Facebook Snooping: Steer Your Staffing Agency Clear Of the Stupidity

As CMO for a large staffing software company, I am fully aware of the need to vet job prospects.  No company is going to the last stages of interviewing without background checks and personality tests.  But requiring candidates to turn over their Facebook passwords? Absolutely over the line – for a number of reasons:

1.    Employers and staffing agencies alike will be flirting with discrimination lawsuits. 
While everyone is in an uproar about having to share personal information with potential employers in the form of photos, updates and friends, both employers and staffing agencies need to realize that other information on people’s profiles put them in a protected anti-discrimination class, such as race, gender, age and religion.

If a candidate makes it down to the wire of the interview process and then doesn’t get the job after sharing Facebook information, they’d have the makings of a discrimination suit.  Who’s to say that candidate didn’t get hired – not because of their photos or friends – but because of their religion?

2.    There must be a separation between private and public. 
It’s just plain wrong for corporations to require a look at an applicant’s personal Facebook page, regardless if it involves asking for their password or looking over their shoulder.  Just as with the separation of “church and state,” there needs to be a similar division between “public and private” in any democratic society.

Employer’s do have the right to determine if an individual will be suited to the corporate culture, and in the case of governmental agencies, to fit the personnel restrictions for prisons or law enforcement (i.e., no gang affiliations, etc.), but they do not have the right to snoop through a person’s personal, private information.  That’s akin to opening a job prospect’s mail.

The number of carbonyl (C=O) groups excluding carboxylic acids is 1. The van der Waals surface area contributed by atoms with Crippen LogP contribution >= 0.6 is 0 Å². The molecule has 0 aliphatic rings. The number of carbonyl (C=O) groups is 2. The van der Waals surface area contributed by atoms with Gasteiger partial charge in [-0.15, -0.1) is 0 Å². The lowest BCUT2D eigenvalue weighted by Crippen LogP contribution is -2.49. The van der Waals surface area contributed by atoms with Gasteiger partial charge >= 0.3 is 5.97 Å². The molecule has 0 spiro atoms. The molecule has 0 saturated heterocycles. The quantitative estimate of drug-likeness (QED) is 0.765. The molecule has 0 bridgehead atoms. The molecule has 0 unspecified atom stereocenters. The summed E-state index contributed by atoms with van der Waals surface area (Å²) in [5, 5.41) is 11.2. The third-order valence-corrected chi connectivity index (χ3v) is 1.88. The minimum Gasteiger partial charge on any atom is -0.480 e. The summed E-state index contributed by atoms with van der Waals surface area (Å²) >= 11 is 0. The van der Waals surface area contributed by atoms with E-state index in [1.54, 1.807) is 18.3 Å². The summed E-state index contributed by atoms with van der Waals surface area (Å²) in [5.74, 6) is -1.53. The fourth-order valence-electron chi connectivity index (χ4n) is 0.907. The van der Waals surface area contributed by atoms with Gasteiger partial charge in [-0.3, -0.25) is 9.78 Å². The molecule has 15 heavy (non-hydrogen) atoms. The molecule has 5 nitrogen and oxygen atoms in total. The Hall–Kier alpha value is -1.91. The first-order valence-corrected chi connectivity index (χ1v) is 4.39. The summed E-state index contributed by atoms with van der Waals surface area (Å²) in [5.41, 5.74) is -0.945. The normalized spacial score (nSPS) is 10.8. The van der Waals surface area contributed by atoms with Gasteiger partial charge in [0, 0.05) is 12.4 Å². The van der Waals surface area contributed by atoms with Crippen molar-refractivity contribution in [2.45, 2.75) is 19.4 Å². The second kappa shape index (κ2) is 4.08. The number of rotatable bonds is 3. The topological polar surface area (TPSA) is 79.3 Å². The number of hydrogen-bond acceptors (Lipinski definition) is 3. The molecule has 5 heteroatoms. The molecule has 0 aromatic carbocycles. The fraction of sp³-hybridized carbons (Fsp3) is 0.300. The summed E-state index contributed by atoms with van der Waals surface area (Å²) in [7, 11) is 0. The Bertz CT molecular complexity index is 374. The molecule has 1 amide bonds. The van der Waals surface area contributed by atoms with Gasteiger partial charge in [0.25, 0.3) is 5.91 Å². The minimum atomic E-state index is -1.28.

3.    Facebook forbids the practice. 
Amidst all the fuss over this topic, Facebook came out with a statement establishing their position.  “As a user, you shouldn’t be forced to share your private information and communications just to get a job. And as the friend of a user, you shouldn’t have to worry that your private information or communications will be revealed to someone you don’t know and didn’t intend to share with just because that user is looking for a job. That’s why we’ve made it a violation of Facebook’s Statement of Rights and Responsibilities to share or solicit a Facebook password.”

It’s important to note that not only does the network believe its bad internet protocol to share passwords; it’s also a huge security risk.

4.    Facebook snooping may soon be illegal.
Not surprisingly, the noise surrounding Facebook snooping has generated interest in the legislative arena, as well.  Just last week Rep. Chuck Schumer from New York and Richard Blumenthal from Connecticut called for investigations into the matter by the Justice Department and the U.S. Equal Opportunity Employment Commission.

The investigation will explore whether this practice violates the Stored Communications Act or the Computer Fraud and Abuse Act. Both acts prohibit intentional access to electronic information and computer access without authorization.

Schumer summed up his concern by saying, “In an age where more and more of our personal information — and our private social interactions — are online, it is vital that all individuals be allowed to determine for themselves what personal information they want to make public and protect personal information from their would-be employers. This is especially important during the job-seeking process, when all the power is on one side of the fence.”

Ultimate, any employer, recruiter or staffing agency that engages in this dangerous behavior is putting itself in a negative position when it comes to future hiring – because honestly – the best candidates won’t put up with this kind of nonsense.

I’m interested to know how other staffing or recruiting professionals feel about this topic.  Please feel free to share your opinion via a comment below.

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